Green Party thrives without money from PACs or...


November 23, 2001

Green Party thrives without money from PACs or corporations

I was happy to see coverage in The Sun of the Green Party winning status as a national committee ("FEC awards Green Party national committee status," Nov. 9). But while the article was technically accurate, it missed an important point about the Green Party: We do politics differently than Democrats and Republicans, especially with regard to money.

Although national committee status allows us to accept donations of up to $20,000 per year from individual donors, the Green Party of the United States caps donations at $10,000. And neither the national or state Green Party accepts any donations from PACs or corporations.

Furthermore, Green candidates routinely underspend their opponents, even in races where Greens win elective office. This was demonstrated on Nov. 6 in Annapolis when our candidate for Ward 1 alderman, Isaac Opalinsky, garnered 42 percent of the vote against an entrenched Democratic opponent.

Mr. Opalinsky imposed on himself a $100 donation limit and only accepted money from individuals. His campaign raised approximately $2,600; his opponent raised at least five times that amount.

Our efforts locally and nationwide resonate because we practice politics with integrity and demonstrate that people are more valuable than money. This is translating into electoral success: Greens won 31 seats across the country this month and currently hold 116 seats in 20 states.

Alison M. Gibbons


The writer co-chairs the Maryland Green Party.

Heartsick at the thought of razing memorial wall

I am heartsick that the mayor is willing to break his promise not to raze the Memorial Stadium wall ("O'Malley favors razing stadium wall," Nov. 10).

I have fond memories of seeing Memorial Stadium being finished in 1954 as I started high school right across the street at Eastern High.

I just don't understand why we can't preserve the Memorial Stadium wall and still have a memorial to all veterans on a site near Camden Yards.

Joan R. Beard


Ugly planters do nothing to improve Catonsville

Congratulations for publicizing the obnoxious planters used to curb speeders on Newburg Avenue in Catonsville ("County Council seeks to navigate hazardous path of traffic calming," Nov. 13).

I have lived in Catonsville for more than 40 years, and these planters have to be one of the most outrageous ideas yet.

That is a very nice section of Catonsville, and to put this type of thing in the community, when there are other ways to curb speeders, does not do it a favor.

Hermina Dunker


Uncontrolled storm runoff will doom effort to save creek

Congratulations on the wonderful feature on 13-year-old Whitney Hoot's work to get neighbors on Warehouse Creek to grow oysters to cleanse the water ("New Oyster Cult," Nov. 14). However, I hope readers saw the tragic side of the story.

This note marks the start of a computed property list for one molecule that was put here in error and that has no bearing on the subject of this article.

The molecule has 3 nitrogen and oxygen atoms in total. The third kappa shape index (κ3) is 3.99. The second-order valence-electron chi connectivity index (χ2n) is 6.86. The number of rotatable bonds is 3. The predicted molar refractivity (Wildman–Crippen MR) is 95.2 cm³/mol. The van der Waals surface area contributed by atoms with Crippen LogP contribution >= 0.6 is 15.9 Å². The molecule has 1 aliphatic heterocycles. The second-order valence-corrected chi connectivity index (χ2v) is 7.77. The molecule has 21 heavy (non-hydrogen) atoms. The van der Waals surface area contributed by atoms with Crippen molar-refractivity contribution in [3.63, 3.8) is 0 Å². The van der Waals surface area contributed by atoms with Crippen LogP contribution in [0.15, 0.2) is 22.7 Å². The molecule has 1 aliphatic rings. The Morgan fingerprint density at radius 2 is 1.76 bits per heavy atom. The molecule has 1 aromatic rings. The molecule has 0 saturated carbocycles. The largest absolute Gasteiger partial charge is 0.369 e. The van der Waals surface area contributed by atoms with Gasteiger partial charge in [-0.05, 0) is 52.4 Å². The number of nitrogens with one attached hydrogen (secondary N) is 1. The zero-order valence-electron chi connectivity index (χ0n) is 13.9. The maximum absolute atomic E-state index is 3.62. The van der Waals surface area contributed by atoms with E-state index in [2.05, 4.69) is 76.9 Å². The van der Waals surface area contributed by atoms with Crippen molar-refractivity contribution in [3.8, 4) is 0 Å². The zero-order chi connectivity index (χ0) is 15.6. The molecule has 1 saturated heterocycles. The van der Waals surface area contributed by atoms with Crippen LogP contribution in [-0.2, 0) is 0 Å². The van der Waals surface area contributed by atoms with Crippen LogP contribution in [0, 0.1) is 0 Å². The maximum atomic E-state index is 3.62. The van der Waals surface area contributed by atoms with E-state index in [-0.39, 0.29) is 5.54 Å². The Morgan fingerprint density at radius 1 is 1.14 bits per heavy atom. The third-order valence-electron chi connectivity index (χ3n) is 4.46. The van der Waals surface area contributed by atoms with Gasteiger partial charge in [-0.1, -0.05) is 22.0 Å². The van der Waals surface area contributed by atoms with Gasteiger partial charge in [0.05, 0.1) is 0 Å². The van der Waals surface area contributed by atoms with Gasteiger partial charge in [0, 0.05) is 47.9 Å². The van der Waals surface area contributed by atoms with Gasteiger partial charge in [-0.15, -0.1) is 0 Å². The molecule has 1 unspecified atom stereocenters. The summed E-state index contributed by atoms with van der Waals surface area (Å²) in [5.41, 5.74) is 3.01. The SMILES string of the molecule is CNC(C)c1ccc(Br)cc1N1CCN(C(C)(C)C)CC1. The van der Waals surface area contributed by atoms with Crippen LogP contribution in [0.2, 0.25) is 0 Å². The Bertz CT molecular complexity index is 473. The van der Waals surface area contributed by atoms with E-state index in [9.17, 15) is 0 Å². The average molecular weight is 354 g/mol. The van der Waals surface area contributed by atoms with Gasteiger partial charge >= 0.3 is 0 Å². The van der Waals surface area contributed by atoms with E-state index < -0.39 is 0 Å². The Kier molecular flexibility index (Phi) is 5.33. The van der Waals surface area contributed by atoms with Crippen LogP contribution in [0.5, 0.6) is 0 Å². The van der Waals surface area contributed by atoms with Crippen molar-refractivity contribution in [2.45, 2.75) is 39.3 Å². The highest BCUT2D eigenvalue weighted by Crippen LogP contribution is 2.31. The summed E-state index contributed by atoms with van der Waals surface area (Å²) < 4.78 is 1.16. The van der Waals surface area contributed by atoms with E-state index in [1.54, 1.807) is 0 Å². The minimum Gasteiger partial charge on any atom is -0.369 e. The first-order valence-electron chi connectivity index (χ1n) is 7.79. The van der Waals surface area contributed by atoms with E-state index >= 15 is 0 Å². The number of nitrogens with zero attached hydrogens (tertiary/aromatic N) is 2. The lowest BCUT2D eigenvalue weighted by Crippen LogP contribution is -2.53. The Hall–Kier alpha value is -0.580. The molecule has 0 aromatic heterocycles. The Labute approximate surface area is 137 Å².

Ms. Hoot noted that uncontrolled stormwater runoff pours mud and pollution from the road directly into Warehouse Creek and turns it chocolate-milk color. One dock that once floated a 40-foot boat is now so silted it barely floats a canoe.

Warehouse Creek has gotten lots of lip service for years from the bureaucratic maze of Anne Arundel County and state officials in charge of planning. However, the tragic truth is that the bureaucratic maze means good intentions do not become action. And no amount of oysters can keep up with the government-allowed silt and pollution.

Is anyone in government willing to cut the red tape and double-speak to truly take action to protect Warehouse Creek?

Fred Hunt


Ungrammatical headline helps explain poor speech

I often wonder why people cannot speak proper English. But with headlines such as "`You couldn't see nothing but flames'" (Nov. 11), now I know.

Kristin Bachran


In this one-party state, Sun's vigilance is critical

Recent news on Maryland's poorly performing pension fund and Gov. Parris N. Glendening's political maneuvering for his post-gubernatorial career are examples of the problems of a one-party state, which is what we have in Maryland.

It is very important, in this one-party state, for The Sun to be highly critical and analytical of what is happening in Maryland's political life. That is the duty of a state's leading newspaper, no matter its political preference.

Keep up the good work -- and protect us taxpayers.

Robert D. Curtis

Bel Air

Work-release programs limit harm to prisoners

The Sun's editorial "Serving jail time for lack of money" (Oct. 28) stated: "And the longer indigent pretrial defendants are kept locked up, the more vulnerable they become. Imprisoned breadwinners may lose jobs and their families face eviction and other hardships."

A work-release program would substantially alleviate that sort of problem. An expanded home-detention program would do the same thing.

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